The table lamp belongs to the house and was brought in from Minor's desk; instead I bought him a more functional - and masculine - black desk lamp.

The greenery in the corner is on loan from me for the time being, providing a bit of coziness, while also temporarily solving one of my little storage problems.

The patriotic poster looks much better here, with a frame, and the little oil painting - well, look above (3rd photo from the top) for "before" and here below for "after"...  All right, it will never be great art, but with the frame touched up, and hung in the right place, where it echoes the greenery in the floor vase, and the glow of the lamp is replicated in the sunset, it almost looks charming.

Turning slightly to the left, we encounter the dining table. It had originally been filling up the whole room, but when I revealed to the sons that it was an expandable table, and we removed the leaf and moved it up against the wall, it became a nice size for two - with space for me to visit! 

We now have an eating area, and a lounging area - only one lounger at a time, though. 

We tried valiantly to make space for a second armchair, but it just wasn't possible, however we turned and moved around the furniture. Even so, it makes the room homier and more inviting.

The wall mirror is meant to compensate a bit for the missing second window, and I wrestled for a long time with shapes and sizes. I finally chose this one, for its decorative and strong frame, and for the shape that echoes the wave in the curtain - and I am still unsure of whether I chose right! We all like it, and it does make the room look great, but is it the ultimate in mirrors? Should it have been larger? Would a rectangle, being more of a parallel to the window, have been better? I guess we shall never know...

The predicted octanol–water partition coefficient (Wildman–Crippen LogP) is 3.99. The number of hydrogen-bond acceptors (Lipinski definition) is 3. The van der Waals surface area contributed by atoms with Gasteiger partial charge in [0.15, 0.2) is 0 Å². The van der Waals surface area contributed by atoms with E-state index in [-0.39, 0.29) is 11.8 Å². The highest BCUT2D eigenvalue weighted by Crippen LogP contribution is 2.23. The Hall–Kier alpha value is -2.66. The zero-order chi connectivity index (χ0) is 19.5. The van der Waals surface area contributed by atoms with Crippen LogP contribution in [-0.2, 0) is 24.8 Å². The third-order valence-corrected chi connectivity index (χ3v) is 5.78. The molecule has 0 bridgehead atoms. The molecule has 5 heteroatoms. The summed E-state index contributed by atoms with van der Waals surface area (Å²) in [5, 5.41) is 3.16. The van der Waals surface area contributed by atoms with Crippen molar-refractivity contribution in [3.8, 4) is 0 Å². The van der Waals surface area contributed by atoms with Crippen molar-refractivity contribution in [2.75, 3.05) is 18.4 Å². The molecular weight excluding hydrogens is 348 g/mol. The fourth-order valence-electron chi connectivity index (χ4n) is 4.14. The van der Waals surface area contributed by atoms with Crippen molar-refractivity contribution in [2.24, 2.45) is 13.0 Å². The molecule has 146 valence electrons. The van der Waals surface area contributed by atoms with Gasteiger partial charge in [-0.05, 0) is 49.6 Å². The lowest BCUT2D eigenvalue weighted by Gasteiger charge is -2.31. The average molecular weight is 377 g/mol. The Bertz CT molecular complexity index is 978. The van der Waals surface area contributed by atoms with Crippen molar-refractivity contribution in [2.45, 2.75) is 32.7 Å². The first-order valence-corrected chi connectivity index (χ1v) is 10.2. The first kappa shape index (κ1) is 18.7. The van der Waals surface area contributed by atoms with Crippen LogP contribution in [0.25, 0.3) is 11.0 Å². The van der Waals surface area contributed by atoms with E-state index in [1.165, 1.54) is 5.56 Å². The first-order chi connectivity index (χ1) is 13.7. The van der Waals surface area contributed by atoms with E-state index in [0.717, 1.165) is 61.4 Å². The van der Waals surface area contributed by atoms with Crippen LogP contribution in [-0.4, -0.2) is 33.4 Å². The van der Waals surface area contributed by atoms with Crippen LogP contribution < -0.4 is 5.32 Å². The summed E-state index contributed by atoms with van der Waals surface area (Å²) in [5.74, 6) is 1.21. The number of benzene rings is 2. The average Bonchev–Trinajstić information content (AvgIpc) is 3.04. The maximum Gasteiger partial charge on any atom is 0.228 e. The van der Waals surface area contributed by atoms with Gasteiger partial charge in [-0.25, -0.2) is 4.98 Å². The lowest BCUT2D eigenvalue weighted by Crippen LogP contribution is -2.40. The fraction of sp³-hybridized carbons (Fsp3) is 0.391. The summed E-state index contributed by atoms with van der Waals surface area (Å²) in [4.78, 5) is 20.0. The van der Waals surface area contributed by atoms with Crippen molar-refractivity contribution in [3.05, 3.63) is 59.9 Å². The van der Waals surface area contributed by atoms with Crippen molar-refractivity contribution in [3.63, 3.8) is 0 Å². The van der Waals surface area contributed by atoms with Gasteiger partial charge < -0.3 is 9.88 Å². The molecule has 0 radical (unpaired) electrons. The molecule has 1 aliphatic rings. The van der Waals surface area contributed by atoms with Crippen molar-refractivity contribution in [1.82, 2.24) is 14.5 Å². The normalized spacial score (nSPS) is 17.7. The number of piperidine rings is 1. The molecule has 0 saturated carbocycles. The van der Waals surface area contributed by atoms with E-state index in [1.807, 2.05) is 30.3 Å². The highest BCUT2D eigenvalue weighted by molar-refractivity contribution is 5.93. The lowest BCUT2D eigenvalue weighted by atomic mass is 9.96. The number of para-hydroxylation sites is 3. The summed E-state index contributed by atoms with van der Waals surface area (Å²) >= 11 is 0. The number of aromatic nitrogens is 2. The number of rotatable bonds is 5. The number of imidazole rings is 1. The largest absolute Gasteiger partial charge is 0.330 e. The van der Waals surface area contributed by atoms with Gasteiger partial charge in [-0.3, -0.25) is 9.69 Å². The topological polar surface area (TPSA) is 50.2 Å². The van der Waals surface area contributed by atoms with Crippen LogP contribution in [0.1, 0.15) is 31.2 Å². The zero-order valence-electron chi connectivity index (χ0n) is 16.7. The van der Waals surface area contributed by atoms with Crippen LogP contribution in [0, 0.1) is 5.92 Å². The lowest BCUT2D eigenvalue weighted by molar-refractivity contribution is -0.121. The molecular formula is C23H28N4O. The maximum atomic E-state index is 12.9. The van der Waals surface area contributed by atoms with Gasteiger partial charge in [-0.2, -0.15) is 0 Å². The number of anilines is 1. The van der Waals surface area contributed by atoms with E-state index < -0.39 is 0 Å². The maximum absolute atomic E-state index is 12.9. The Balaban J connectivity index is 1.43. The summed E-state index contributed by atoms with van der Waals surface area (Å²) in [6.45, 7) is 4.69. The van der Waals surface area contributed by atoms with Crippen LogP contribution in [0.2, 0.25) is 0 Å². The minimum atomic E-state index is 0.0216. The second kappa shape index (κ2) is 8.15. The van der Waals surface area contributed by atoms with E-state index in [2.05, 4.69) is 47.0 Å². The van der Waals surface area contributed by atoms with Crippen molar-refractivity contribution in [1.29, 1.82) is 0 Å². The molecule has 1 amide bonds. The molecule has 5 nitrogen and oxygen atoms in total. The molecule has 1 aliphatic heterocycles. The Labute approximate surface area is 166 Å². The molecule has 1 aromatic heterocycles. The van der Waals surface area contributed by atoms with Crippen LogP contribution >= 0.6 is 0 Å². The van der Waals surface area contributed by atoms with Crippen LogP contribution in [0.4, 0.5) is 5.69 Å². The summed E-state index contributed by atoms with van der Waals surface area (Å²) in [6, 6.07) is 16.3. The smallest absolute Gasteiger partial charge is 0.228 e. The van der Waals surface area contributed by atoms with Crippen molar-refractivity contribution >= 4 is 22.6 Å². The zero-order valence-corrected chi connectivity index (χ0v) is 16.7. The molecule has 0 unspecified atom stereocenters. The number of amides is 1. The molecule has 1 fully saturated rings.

More circles on the table - Pannå place mats and Hyfsad bowl make the table fun and young; the lamp, Fillsta, makes it cozy. It is absolutely adorable in this context, looking like a space ship from the Moomin Valley. I really recommend putting a table lamp on the dining table - it feels very intimate and fun; you gather around the light as if around a camp fire. 

Continuing the left turn, we have another of those light strings for more mood and ambiance and what not. The coat rack is gone, and the glass door has been hung with another piece of Bollkaktus panel curtain (see Major's bedroom, above). Neater, and more grown-up-looking ("Not too grown-up!" though.)

When I look at this picture, I realize that those chair seats need covering up... Badly!

And finally we swivel towards the entry door - that is where the coats belong, on a neat little coat rack called Hjälmaren!

Enough for today, but there will be more to follow; we shall look more at the kitchen, and there have also been one or two more little improvements in what is now officially dubbed "the living room". I'll be back when I have more photos!

Till then,
Regards from Rosebud!